The installed occluder allows for transient obstruction of the left CCA. Through the microport, air can be injected or withdrawn using a syringe with a 27G needle to inflate or deflate the occluder diaphragm. Inflating the diaphragm compresses the vessel, restricts the blood flow, and induces forebrain ischemia, whereas withdrawing the air from the diaphragm restores the blood flow (Figure 1C, left and right panels). Using this procedure, the animals were subjected to five I-R cycles repeated on consecutive days. Duration of ischemia was set for 2 or 10 min, followed each time by a 24 h reperfusion period.

Vessel casting and visualization of major blood supply to the cortex and brain stem

Vessel casts were prepared to visualize the major vessels supplying the brain and Willis circle, which communicates between the two hemispheres. Animals were euthanized and perfused with heparinized saline and 4% formalin in PBS, followed by 5 ml Mercox (Ladd Research, Williston, VT). After the resin cured for 1–2 days at room temperature, soft tissue was macerated in 7.5% KOH, followed by 5% formic acid at 50 ºC for 24 h. Vessel casts were water washed, freezedried, and photographed.

To verify the effectiveness of vessel ligation and occluder manipulations, mice were perfused with heparinized saline followed by 5 ml 2% Evansblue in latex (w/v, Spartan Adhesives & Coatings, Crystal Lake, IL). Then, brains were harvested and photographed.

CBF monitoring

A noninvasive near infrared diffuse optical method, namely diffuse correlation spectroscopy (DCS), was employed to measure the changes in CBF in the deep brain during 2 or 10 min I-R cycles. DCS utilizes light intensity fluctuations collected from the tissue surface to quantify microvasculature blood flow in deep (millimeters to centimeters) tissues (Boas et al., 1995). The method has been broadly validated to other standards and used to probe various tissues, including brain (Cheung et al., 2001; Zhou et al., 2006 ; Kim et al., 2010; Shang et al., 2011). It was also validated in our laboratory with a commercial PeriFlux System 5000 Laser Doppler (PERIMED, North Royalton, OH) (Shang et al. 2011). Briefly, mice were anesthetized, the scalps were removed, and foam bases confining laser source and detector fibers were glued on the skulls. CBF changes from both hemispheres were detected simultaneously. Gluing the foam base to the skull allowed for reliable measurements at the identical tissue location and depth at different days.

Evaluation of motor coordination and neurodeficit testing

Several beam walking tests, adapted from a wellestablished neurological severity score, were used to assess motor coordination and balance (Pleasant et al., 2011). After a 24 h recovery from the last I-R cycle, mice were evaluated as they walked across Plexiglass beams of 3, 2, 1, and 0.5 cm widths, and finally a round, 0.5 cm diameter wooden rod. The mice scored 3 points for successfully walking across each beam and 2 points for successfully walking across the rod, with 14 being the maximum score. Within the allotted 30 s trial, points were deducted for each limb misplacement or inversion on the beam. Falling off the beam or refusing to move was scored as zero.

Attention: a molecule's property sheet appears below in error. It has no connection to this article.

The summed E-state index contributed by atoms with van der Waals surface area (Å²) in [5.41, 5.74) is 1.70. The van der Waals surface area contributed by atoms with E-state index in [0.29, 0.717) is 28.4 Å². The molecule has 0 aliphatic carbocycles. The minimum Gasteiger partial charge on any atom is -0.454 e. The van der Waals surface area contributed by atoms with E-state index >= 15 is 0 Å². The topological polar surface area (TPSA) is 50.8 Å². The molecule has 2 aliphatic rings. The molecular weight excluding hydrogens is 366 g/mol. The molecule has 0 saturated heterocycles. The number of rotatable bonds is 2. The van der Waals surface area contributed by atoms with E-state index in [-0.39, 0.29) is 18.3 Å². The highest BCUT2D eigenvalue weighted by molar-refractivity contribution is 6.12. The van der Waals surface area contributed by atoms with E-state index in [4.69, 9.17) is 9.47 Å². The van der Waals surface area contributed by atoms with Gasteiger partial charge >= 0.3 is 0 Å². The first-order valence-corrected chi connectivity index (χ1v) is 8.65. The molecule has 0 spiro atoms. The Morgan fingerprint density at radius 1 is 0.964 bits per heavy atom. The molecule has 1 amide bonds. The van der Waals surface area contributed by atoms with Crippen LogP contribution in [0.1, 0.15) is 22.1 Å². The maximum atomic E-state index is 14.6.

Separate groups of mice were evaluated for neurological deficits using the neuroscore as described by Mbye et al (2009). The neuroscore measures forelimb function, hindlimb function, and resistance to lateral pulsion on a scale of 0 (severely impaired animals) to 4 (normal) for each function.

Induction of transient or permanent focal ischemia

Selected mice were subjected to transient or permanent occlusion of the right MCA with a silicone coated 6-0 nylon surgical suture (Doccol, New York, NY). The successful occlusion was verified by over 75% decrease in CBF in the ischemic hemisphere. In a model of transient ischemia, the suture was withdrawn after 2 h. Following a 24 h recovery, these mice were used as positive controls in the behavioral test. For permanent ischemia, the suture was left blocking the MCA for 24 h. Then, mice were examined for stroke volume as determined by staining with 2% 2,3,5-triphenyltetrazolium chloride (TTC, Sigma) and quantified with NIH Image-J software.

Statistical analysis

Behavioral changes were analyzed by the Kruskal-Wallis nonparametric test, followed by the Mann-Whitney U test. One way ANOVA was used to compare mean responses among treatments in the stroke experiments. Statistical probability of p<0.05 was considered significant.


Effects of vessel ligations on forebrain blood supply

Changes in the cerebral blood supply from ligation of the CCAs and coagulation of the vertebral arteries are shown in Figure 2. Ligation of single or both CCAs lowered forebrain blood supplies but induced collateral blood flow through the Willis circle or vertebral arteries (Figures 2B and C), while obstruction of both vertebral arteries and both CCAs resulted in complete forebrain ischemia (Figure 2D).


Figure 2: Search strategy used for the inclusion of the studies considered in the current metaanalysis.